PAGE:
Sen. Joe Lieberman, running as an independent after losing the Democratic primary, said Tuesday he hoped Democrats seize control of Congress — with one caveat: a Democratic-led Congress, he said, must change its ways.

"It won't represent progress that's real," Lieberman told reporters while stopping at a transportation forum in New Haven. "It's not going to be much of a step forward if there's a new Democratic leadership that doesn't change the tone in Washington."

As recently as Friday, Lieberman, a lifelong Democrat who was his party's nominee for vice president in 2000, would not say whether he thinks the nation would be better off with the Democrats in control of Congress.

Democrats must gain 15 House seats and six Senate seats to win control of Congress. Lieberman has said he would remain a member of the Democratic caucus if he wins on Nov. 7.

Lieberman has said he will not endorse Democratic candidates because he understands that his candidacy has put Democratic candidates in an awkward position, and has said he would stay out of their races.

Most leading state and national Democrats have endorsed Ned Lamont, a wealthy cable television company executive who has put some $10 million of his own money into the race, including $2 million this week. Republican Alan Schlesinger is also in the race, but trails in the polls.

Liz Dupont-Diehl, a spokeswoman for Lamont, said the three-term senator isn't taking responsibility for helping set the tone in Washington. Lieberman has called for an end to partisan politics, but Lamont has criticized him for siding too often with Republicans and President Bush.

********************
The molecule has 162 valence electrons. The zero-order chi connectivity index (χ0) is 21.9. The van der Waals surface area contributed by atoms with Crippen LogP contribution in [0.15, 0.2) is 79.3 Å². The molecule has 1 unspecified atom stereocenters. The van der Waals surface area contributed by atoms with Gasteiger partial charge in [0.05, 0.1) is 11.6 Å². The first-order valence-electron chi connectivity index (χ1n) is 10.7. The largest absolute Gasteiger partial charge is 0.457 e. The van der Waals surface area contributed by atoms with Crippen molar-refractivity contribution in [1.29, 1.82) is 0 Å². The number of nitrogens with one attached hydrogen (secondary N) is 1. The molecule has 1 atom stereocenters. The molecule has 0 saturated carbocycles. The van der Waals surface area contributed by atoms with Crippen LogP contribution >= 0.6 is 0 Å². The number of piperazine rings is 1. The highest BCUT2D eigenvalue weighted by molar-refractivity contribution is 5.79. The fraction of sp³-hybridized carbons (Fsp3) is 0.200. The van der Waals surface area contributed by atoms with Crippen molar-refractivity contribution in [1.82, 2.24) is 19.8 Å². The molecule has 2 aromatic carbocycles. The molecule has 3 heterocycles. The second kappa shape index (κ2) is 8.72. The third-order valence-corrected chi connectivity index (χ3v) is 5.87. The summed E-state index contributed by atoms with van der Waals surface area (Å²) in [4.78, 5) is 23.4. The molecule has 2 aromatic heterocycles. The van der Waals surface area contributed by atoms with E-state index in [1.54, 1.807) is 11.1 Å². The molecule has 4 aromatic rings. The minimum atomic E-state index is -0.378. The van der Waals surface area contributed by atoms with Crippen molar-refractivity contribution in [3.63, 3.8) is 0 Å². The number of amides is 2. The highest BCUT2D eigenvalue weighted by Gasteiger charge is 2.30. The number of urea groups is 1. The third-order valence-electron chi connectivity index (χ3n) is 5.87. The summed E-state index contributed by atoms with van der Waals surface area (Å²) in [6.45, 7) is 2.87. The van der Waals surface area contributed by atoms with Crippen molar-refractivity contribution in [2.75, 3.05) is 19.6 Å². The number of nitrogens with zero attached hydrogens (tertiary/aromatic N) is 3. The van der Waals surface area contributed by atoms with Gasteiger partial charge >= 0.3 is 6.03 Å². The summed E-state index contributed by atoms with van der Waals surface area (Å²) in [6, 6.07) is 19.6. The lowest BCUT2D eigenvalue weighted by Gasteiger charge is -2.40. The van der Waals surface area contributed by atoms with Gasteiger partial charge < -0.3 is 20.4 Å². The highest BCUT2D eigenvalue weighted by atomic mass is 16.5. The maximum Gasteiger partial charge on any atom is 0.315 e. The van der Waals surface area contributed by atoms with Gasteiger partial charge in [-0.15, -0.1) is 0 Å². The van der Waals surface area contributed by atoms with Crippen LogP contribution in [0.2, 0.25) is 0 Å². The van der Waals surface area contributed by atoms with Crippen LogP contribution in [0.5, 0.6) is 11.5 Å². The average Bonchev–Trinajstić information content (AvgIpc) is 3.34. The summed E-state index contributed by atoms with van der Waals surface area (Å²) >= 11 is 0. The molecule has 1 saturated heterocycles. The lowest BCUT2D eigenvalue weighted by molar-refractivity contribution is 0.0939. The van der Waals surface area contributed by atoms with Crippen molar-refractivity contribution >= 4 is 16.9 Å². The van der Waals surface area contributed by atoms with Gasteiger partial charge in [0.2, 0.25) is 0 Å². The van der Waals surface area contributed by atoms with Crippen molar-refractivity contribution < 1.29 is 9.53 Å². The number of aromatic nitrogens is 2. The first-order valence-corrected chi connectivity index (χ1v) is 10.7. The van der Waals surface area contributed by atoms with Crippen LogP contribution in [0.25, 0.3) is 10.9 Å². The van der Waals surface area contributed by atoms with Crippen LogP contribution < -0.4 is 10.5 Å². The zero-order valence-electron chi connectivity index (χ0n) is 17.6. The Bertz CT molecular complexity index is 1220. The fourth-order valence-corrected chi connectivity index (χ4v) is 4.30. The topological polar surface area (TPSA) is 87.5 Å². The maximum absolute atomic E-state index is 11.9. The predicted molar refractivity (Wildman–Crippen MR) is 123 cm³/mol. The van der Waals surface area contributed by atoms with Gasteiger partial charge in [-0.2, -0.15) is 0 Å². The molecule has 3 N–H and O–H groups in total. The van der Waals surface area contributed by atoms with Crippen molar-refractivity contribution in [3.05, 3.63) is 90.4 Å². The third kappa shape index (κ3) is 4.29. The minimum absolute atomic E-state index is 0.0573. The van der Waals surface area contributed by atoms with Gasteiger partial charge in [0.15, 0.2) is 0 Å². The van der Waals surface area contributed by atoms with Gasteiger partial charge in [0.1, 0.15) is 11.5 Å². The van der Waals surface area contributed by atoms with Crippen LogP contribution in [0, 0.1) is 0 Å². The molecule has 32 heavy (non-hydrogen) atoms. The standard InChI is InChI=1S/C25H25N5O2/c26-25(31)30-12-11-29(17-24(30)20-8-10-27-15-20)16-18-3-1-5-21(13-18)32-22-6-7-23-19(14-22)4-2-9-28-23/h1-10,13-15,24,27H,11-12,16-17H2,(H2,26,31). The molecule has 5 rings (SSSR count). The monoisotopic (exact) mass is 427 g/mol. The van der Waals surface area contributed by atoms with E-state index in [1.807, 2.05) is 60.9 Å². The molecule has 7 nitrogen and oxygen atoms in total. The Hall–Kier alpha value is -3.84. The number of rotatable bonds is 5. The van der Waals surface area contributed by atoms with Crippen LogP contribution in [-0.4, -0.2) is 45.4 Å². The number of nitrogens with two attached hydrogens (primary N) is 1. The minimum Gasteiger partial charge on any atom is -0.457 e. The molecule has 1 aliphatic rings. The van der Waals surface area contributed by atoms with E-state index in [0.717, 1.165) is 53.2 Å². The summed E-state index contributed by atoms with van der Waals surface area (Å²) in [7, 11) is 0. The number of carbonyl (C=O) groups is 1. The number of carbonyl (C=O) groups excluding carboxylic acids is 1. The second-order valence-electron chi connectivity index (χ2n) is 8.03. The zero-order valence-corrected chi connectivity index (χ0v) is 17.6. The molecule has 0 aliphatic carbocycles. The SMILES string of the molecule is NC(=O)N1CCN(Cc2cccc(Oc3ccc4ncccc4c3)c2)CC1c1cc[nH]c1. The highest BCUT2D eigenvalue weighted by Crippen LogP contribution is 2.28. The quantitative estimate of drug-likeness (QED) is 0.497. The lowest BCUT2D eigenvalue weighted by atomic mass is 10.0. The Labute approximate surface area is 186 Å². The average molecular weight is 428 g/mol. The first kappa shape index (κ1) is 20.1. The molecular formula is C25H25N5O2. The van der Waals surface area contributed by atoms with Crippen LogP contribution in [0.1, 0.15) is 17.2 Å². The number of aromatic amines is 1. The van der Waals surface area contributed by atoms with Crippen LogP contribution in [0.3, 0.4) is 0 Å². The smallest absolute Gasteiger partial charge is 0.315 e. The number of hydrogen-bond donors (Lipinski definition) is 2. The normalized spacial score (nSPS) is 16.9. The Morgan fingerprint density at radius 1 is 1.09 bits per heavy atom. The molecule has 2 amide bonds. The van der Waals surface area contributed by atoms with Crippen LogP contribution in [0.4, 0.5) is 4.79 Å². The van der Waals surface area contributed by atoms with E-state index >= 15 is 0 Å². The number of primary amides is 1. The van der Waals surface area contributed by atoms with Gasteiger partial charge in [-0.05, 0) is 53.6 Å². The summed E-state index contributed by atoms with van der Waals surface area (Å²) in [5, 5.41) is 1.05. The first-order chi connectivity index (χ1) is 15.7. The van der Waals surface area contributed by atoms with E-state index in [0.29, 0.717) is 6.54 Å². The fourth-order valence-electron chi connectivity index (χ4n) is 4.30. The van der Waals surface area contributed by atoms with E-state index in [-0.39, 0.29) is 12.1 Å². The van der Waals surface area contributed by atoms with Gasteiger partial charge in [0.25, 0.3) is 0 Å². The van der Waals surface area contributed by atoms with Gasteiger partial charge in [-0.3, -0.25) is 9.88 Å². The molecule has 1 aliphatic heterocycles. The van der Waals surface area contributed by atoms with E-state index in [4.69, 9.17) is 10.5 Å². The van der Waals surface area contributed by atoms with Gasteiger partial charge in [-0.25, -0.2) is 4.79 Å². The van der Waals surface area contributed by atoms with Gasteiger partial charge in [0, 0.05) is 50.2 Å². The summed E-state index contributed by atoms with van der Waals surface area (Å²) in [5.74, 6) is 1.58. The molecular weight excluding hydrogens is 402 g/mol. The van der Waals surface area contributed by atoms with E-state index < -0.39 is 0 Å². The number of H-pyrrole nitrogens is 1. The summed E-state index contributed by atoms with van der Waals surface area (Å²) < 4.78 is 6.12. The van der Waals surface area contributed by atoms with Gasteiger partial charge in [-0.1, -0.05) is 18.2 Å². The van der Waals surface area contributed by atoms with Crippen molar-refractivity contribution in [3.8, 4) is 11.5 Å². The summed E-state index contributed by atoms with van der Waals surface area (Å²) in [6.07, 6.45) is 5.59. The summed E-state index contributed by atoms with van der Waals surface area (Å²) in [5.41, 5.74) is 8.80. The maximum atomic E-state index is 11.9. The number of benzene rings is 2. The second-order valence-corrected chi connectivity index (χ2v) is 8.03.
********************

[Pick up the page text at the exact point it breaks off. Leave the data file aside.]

"It's certainly hard to tell from Sen. Lieberman's comments that he's the incumbent," she said. "It seems that he's trying hard not to own up to the fact that he's been there for 18 years."

On Tuesday, Lamont faulted Lieberman for backing a 2005 energy bill that the Democratic candidate argues was a giveaway to big oil companies that sent gas prices soaring.

"That's the Washington of George Bush and Joe Lieberman," Lamont said in a speech at Eastern Connecticut State University. "That's the Washington they have defended together."

Lamont offered a plan to promote energy efficiency, alternative fuels and other renewable sources. He called for tax credits to help companies buy new fuel-efficent equipment and set a goal for the United States to use one quarter of its energy from renewable sources by 2025.

Lamont, the anti-war challenger, framed energy independence as a national security issue, "so we don't have to fight and lose loved ones in a desert in Iraq thousands of miles away."